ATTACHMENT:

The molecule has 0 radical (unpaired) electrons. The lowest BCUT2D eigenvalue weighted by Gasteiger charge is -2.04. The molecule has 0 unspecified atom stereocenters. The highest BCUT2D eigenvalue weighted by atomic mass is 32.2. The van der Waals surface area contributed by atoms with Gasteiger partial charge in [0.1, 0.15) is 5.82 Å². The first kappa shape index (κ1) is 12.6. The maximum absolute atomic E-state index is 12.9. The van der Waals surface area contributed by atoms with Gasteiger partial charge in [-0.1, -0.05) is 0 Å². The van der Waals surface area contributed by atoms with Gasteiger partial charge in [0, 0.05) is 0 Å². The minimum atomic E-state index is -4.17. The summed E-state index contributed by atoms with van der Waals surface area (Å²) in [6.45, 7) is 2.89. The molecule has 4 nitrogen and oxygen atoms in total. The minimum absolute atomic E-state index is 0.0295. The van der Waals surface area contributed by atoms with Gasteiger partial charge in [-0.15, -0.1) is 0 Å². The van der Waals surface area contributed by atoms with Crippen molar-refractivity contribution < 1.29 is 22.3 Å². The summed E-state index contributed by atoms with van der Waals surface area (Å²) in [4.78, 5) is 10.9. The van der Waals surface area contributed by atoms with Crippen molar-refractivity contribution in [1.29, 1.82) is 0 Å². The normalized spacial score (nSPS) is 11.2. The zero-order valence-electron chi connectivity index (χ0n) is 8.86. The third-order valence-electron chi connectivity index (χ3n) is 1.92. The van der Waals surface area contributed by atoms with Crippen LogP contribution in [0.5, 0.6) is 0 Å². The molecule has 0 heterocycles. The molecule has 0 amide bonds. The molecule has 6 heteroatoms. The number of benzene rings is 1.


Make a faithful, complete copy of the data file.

The molecule has 0 radical (unpaired) electrons. The lowest BCUT2D eigenvalue weighted by Gasteiger charge is -2.04. The molecule has 0 unspecified atom stereocenters. The highest BCUT2D eigenvalue weighted by atomic mass is 32.2. The van der Waals surface area contributed by atoms with Gasteiger partial charge in [0.1, 0.15) is 5.82 Å². The first kappa shape index (κ1) is 12.6. The maximum absolute atomic E-state index is 12.9. The van der Waals surface area contributed by atoms with Gasteiger partial charge in [-0.1, -0.05) is 0 Å². The van der Waals surface area contributed by atoms with Gasteiger partial charge in [0, 0.05) is 0 Å². The minimum atomic E-state index is -4.17. The summed E-state index contributed by atoms with van der Waals surface area (Å²) in [6.45, 7) is 2.89. The molecule has 4 nitrogen and oxygen atoms in total. The minimum absolute atomic E-state index is 0.0295. The van der Waals surface area contributed by atoms with Gasteiger partial charge in [-0.15, -0.1) is 0 Å². The van der Waals surface area contributed by atoms with Crippen molar-refractivity contribution < 1.29 is 22.3 Å². The summed E-state index contributed by atoms with van der Waals surface area (Å²) in [4.78, 5) is 10.9. The van der Waals surface area contributed by atoms with Crippen molar-refractivity contribution in [1.29, 1.82) is 0 Å². The normalized spacial score (nSPS) is 11.2. The zero-order valence-electron chi connectivity index (χ0n) is 8.86. The third-order valence-electron chi connectivity index (χ3n) is 1.92. The van der Waals surface area contributed by atoms with Crippen LogP contribution in [0.5, 0.6) is 0 Å². The molecule has 0 heterocycles. The molecule has 0 amide bonds. The molecule has 6 heteroatoms. The number of benzene rings is 1.